Luke 12:2
For there is nothing covered, that shall not be revealed; neither hid, that shall not be known.
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(2) For there is nothing covered.—More accurately, but there is nothing . . . The Greek conjunction cannot possibly have the meaning of “for,” and the latter word suggests a logical connection which is different from that of the original. What our Lord seems to say is, “Beware ye of . . . hypocrisy . . .; but, whether ye beware or not, know that all that is now secret will one day be manifested.” On the verse itself, see Note on Matthew 11:25. The connection in the two passages is, however, very different. There the underlying thought of a future day of revelation (see 1Corinthians 4:5) is made a motive to courage in proclaiming truths that had been received in secret; here as a motive to caution, lest we should be trusting in the counterfeits of truth and holiness. The force of the two Greek words would, perhaps, be better expressed by, There is nothing veiled that shall not be unveiled.

Luke 12:2-5. For there is nothing covered, &c. — All your actions shall be brought to light, either in this world or in the next. Wherefore take great care never to do any thing which cannot bear the light, but let the whole of your behaviour be fair, honest, and good. This argument against hypocrisy he proceeded to improve as a reason for their acquiring another quality, which would serve all the ends they could propose by their hypocrisy, and to much better purpose; an undaunted resolution in the performance of their duty, founded on faith in God, who now governs the world by a particular providence, and in the end will reward or punish every man according to his deeds. I say unto you, my friends — With all possible seriousness, and tender concern for your everlasting welfare; Be not afraid of them that kill the body — Let not the fear of man make you act the hypocrite, or conceal any thing which I have commissioned you to publish: and after that have no more that they can do — The immortal soul being entirely out of their reach. But I will forewarn you — Greek, υποδειξω υμιν, I will show you; whom you shall fear — Whose displeasure you shall be afraid to incur; fear him, which after he hath killed the body, hath power to cast into hell — Is able to torment the soul eternally, and whose displeasure, therefore, is infinitely to be dreaded. Yea, I say unto you, Fear him — And rather choose to venture on the greatest dangers, and to sacrifice your lives, than to do any thing which may offend his Divine Majesty. See on Matthew 10:28. It is remarkable that Christ gives this direction even to his peculiar friends: therefore the fearing of God, as having power to cast into hell, is to be pressed even upon true believers.

12:1-12 A firm belief of the doctrine of God's universal providence, and the extent of it, would satisfy us when in peril, and encourage us to trust God in the way of duty. Providence takes notice of the meanest creatures, even of the sparrows, and therefore of the smallest interests of the disciples of Christ. Those who confess Christ now, shall be owned by him in the great day, before the angels of God. To deter us from denying Christ, and deserting his truths and ways, we are here assured that those who deny Christ, though they may thus save life itself, and though they may gain a kingdom by it, will be great losers at last; for Christ will not know them, will not own them, nor show them favour. But let no trembling, penitent backslider doubt of obtaining forgiveness. This is far different from the determined enmity that is blasphemy against the Holy Ghost, which shall never be forgiven, because it will never be repented of.Nothing covered - See the notes at Matthew 10:26-32.2. hid—from knowledge. "Tis no use concealing anything, for all will one day come out. Give free and fearless utterance then to all the truth." (Compare 1Co 4:3, 5). It is a proverbial expression: those, and parabolical expressions, may be applied in several cases, and to several subjects: we have met with this before variously applied, Matthew 10:26 Mark 4:22; and in this Gospel, Luke 8:17. Here it is applied as an argument against hypocrisy, or the concealing of naughty and corrupt hearts under the vizor and disguise of demure looks, or fair conversation. In the day of judgment sinners shall walk naked, and men shall see their shame; God will in that day make known all the secrets of men’s hearts, to be sure the secrets of all their hearts, whose iniquities are not forgiven, and whose sins are not covered.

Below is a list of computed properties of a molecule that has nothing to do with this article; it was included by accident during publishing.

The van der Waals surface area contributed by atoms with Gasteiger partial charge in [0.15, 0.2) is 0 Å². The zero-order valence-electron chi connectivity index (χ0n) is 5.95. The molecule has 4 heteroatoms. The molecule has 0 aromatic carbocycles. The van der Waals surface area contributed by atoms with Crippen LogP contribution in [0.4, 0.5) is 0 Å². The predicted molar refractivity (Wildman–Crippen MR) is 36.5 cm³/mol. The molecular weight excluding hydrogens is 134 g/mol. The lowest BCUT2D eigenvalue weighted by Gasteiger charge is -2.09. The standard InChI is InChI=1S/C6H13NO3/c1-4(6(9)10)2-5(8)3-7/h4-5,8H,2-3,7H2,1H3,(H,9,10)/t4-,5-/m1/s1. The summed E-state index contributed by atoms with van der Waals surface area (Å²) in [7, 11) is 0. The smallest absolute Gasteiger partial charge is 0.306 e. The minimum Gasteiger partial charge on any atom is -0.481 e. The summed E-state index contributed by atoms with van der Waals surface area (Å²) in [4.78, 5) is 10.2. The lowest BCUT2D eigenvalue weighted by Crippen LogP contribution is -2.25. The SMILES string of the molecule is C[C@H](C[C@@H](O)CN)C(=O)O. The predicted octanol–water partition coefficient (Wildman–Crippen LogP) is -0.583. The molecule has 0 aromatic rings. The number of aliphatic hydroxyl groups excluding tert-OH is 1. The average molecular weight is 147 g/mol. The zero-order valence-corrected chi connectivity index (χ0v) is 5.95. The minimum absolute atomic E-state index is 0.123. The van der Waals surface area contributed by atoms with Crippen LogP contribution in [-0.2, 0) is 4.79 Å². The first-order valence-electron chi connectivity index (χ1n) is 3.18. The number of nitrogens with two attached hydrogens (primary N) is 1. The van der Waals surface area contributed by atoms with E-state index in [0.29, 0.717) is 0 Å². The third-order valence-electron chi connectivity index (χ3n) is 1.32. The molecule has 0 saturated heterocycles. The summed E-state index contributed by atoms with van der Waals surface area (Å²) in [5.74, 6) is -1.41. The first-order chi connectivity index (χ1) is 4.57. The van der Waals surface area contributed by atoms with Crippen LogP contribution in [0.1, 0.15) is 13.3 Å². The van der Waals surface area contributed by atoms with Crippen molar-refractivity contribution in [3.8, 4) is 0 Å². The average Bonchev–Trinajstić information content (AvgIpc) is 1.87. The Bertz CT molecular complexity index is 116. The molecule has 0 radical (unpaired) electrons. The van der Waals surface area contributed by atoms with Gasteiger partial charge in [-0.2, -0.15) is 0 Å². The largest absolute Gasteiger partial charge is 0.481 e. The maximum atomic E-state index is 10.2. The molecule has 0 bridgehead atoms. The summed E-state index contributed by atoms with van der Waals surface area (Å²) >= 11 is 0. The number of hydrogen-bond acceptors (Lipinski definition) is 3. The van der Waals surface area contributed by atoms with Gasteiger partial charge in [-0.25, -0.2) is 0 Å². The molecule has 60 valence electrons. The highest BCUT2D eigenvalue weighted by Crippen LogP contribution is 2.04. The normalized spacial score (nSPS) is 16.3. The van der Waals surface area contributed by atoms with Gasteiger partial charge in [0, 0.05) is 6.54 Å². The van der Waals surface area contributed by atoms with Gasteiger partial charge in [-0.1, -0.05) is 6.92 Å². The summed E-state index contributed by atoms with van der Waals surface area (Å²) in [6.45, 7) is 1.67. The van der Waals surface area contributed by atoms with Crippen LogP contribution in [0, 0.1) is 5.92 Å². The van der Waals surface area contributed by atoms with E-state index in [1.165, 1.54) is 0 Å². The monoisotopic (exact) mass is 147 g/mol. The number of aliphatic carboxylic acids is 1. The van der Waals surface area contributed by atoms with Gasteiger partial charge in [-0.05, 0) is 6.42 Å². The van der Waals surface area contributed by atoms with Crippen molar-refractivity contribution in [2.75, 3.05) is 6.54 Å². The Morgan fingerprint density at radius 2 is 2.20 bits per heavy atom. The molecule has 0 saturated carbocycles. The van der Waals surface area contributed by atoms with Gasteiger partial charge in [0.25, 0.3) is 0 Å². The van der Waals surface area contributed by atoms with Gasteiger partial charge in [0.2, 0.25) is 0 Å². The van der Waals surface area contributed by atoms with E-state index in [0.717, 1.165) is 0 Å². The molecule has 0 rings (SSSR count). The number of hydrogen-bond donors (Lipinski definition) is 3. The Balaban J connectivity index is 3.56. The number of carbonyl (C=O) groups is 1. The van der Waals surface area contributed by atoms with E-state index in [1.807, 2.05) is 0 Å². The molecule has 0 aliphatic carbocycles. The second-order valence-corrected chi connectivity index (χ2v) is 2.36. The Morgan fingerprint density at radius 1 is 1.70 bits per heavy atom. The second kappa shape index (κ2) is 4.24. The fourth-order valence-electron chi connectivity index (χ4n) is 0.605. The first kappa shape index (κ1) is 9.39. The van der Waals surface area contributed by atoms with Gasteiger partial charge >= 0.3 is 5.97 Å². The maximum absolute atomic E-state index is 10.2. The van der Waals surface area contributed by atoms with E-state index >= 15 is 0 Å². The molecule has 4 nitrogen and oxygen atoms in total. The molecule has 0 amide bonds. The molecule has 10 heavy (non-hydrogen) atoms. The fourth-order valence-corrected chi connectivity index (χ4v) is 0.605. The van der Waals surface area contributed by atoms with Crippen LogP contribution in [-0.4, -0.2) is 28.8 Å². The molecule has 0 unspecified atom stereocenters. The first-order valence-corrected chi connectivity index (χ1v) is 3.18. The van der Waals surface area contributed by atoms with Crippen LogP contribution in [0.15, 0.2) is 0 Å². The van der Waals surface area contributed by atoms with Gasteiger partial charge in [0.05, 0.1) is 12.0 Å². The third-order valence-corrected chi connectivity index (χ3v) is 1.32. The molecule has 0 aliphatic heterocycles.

For there is nothing covered that shall not be revealed,.... No sin, be it ever so secret or privately done, as nothing is more covered than hypocrisy, but what shall be detected sooner or later; if not in this world, which is often the case, yet the last judgment, and in the world to come:

neither hid, that shall not be known; for how careful soever men may be to hide their vices from others, they are known to God; who will bring every thing into judgment, and make manifest the secrets of all hearts. These were general sentences, which were used by Christ at different times, upon different occasions, and applied to particular cases; See Gill on Matthew 10:26.

For there is nothing covered, that shall not be revealed; neither hid, that shall not be known.
Luke 12:2-10. See on Matthew 10:26-33. The connection is indicated by means of the continuative δέ: “Ye must the more, however, be on your guard against this hypocritical ζύμη, since your teaching is destined to the greatest publicity for the future.” Comp. Mark 4:22. Publicity which lies open to the world’s judgment, and hypocritical character which must shun disclosure, are irreconcilable. If you would not dread the former, the latter must remain far from you. According to Weiss, Luke has given to the whole saying only the meaning, that everything concealed by hypocrisy nevertheless one day comes to light, and therefore, even every word, however secretly it is spoken, shall come one day to publicity. But this supposition, without any ground for it, attributes to Luke a complete misapprehension of the meaning.

Luke 12:3. ἀνθʼ ὧν] quare, wherefore. See Hermann, ad Viger. p. 710; Schaefer, Appar. Dem. I. p. 846.